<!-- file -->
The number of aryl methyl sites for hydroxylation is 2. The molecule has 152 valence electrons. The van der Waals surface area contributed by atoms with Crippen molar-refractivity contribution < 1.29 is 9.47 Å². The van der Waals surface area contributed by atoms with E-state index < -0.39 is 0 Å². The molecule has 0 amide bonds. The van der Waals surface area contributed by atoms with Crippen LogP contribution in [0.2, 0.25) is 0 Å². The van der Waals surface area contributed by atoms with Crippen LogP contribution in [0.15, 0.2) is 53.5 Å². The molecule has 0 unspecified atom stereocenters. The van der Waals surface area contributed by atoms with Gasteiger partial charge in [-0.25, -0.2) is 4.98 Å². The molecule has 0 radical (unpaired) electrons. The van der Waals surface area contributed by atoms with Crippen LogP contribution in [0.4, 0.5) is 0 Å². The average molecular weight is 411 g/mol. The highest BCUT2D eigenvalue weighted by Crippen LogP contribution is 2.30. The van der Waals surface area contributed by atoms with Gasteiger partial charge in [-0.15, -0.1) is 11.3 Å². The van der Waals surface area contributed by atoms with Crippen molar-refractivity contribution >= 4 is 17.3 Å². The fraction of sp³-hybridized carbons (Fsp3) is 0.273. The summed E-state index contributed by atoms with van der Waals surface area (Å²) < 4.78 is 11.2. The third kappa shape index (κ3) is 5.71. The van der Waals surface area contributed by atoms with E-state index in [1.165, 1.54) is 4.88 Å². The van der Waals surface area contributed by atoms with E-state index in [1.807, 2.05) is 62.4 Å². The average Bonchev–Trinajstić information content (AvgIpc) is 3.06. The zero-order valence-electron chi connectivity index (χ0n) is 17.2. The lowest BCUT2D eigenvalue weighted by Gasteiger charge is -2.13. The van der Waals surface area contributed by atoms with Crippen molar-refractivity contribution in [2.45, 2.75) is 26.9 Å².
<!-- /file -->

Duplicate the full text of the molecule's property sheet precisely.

The number of aryl methyl sites for hydroxylation is 2. The molecule has 152 valence electrons. The van der Waals surface area contributed by atoms with Crippen molar-refractivity contribution < 1.29 is 9.47 Å². The van der Waals surface area contributed by atoms with E-state index < -0.39 is 0 Å². The molecule has 0 amide bonds. The van der Waals surface area contributed by atoms with Crippen LogP contribution in [0.2, 0.25) is 0 Å². The van der Waals surface area contributed by atoms with Crippen LogP contribution in [0.15, 0.2) is 53.5 Å². The molecule has 0 unspecified atom stereocenters. The van der Waals surface area contributed by atoms with Gasteiger partial charge in [-0.25, -0.2) is 4.98 Å². The molecule has 0 radical (unpaired) electrons. The van der Waals surface area contributed by atoms with Crippen LogP contribution in [0.4, 0.5) is 0 Å². The average molecular weight is 411 g/mol. The highest BCUT2D eigenvalue weighted by Crippen LogP contribution is 2.30. The van der Waals surface area contributed by atoms with Gasteiger partial charge in [-0.15, -0.1) is 11.3 Å². The van der Waals surface area contributed by atoms with Crippen molar-refractivity contribution >= 4 is 17.3 Å². The fraction of sp³-hybridized carbons (Fsp3) is 0.273. The summed E-state index contributed by atoms with van der Waals surface area (Å²) < 4.78 is 11.2. The third kappa shape index (κ3) is 5.71. The van der Waals surface area contributed by atoms with E-state index in [1.165, 1.54) is 4.88 Å². The van der Waals surface area contributed by atoms with E-state index in [1.807, 2.05) is 62.4 Å². The average Bonchev–Trinajstić information content (AvgIpc) is 3.06. The zero-order valence-electron chi connectivity index (χ0n) is 17.2. The lowest BCUT2D eigenvalue weighted by Gasteiger charge is -2.13. The van der Waals surface area contributed by atoms with Crippen molar-refractivity contribution in [2.45, 2.75) is 26.9 Å².